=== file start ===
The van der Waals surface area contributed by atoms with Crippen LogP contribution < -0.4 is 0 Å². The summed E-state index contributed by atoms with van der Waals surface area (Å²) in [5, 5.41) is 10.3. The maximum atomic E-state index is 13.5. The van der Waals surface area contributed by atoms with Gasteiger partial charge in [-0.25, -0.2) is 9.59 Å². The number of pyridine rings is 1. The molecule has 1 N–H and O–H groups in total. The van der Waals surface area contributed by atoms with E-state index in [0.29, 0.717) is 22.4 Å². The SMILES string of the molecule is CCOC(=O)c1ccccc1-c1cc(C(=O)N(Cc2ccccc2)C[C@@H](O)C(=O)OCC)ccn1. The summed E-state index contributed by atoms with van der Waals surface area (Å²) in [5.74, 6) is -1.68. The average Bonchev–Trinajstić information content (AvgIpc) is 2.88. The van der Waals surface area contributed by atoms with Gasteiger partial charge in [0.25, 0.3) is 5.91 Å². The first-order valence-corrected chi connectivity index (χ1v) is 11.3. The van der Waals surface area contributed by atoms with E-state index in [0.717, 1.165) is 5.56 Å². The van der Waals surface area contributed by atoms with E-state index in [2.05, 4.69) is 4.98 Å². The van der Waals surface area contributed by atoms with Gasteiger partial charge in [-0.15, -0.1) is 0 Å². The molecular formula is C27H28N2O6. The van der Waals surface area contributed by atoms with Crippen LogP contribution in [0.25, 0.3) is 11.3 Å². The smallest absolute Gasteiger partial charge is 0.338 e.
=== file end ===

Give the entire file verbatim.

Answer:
The van der Waals surface area contributed by atoms with Crippen LogP contribution < -0.4 is 0 Å². The summed E-state index contributed by atoms with van der Waals surface area (Å²) in [5, 5.41) is 10.3. The maximum atomic E-state index is 13.5. The van der Waals surface area contributed by atoms with Gasteiger partial charge in [-0.25, -0.2) is 9.59 Å². The number of pyridine rings is 1. The molecule has 1 N–H and O–H groups in total. The van der Waals surface area contributed by atoms with E-state index in [0.29, 0.717) is 22.4 Å². The SMILES string of the molecule is CCOC(=O)c1ccccc1-c1cc(C(=O)N(Cc2ccccc2)C[C@@H](O)C(=O)OCC)ccn1. The summed E-state index contributed by atoms with van der Waals surface area (Å²) in [5.74, 6) is -1.68. The average Bonchev–Trinajstić information content (AvgIpc) is 2.88. The van der Waals surface area contributed by atoms with Gasteiger partial charge in [0.25, 0.3) is 5.91 Å². The first-order valence-corrected chi connectivity index (χ1v) is 11.3. The van der Waals surface area contributed by atoms with E-state index in [0.717, 1.165) is 5.56 Å². The van der Waals surface area contributed by atoms with E-state index in [2.05, 4.69) is 4.98 Å². The van der Waals surface area contributed by atoms with Gasteiger partial charge in [-0.15, -0.1) is 0 Å². The molecular formula is C27H28N2O6. The van der Waals surface area contributed by atoms with Crippen LogP contribution in [0.25, 0.3) is 11.3 Å². The smallest absolute Gasteiger partial charge is 0.338 e.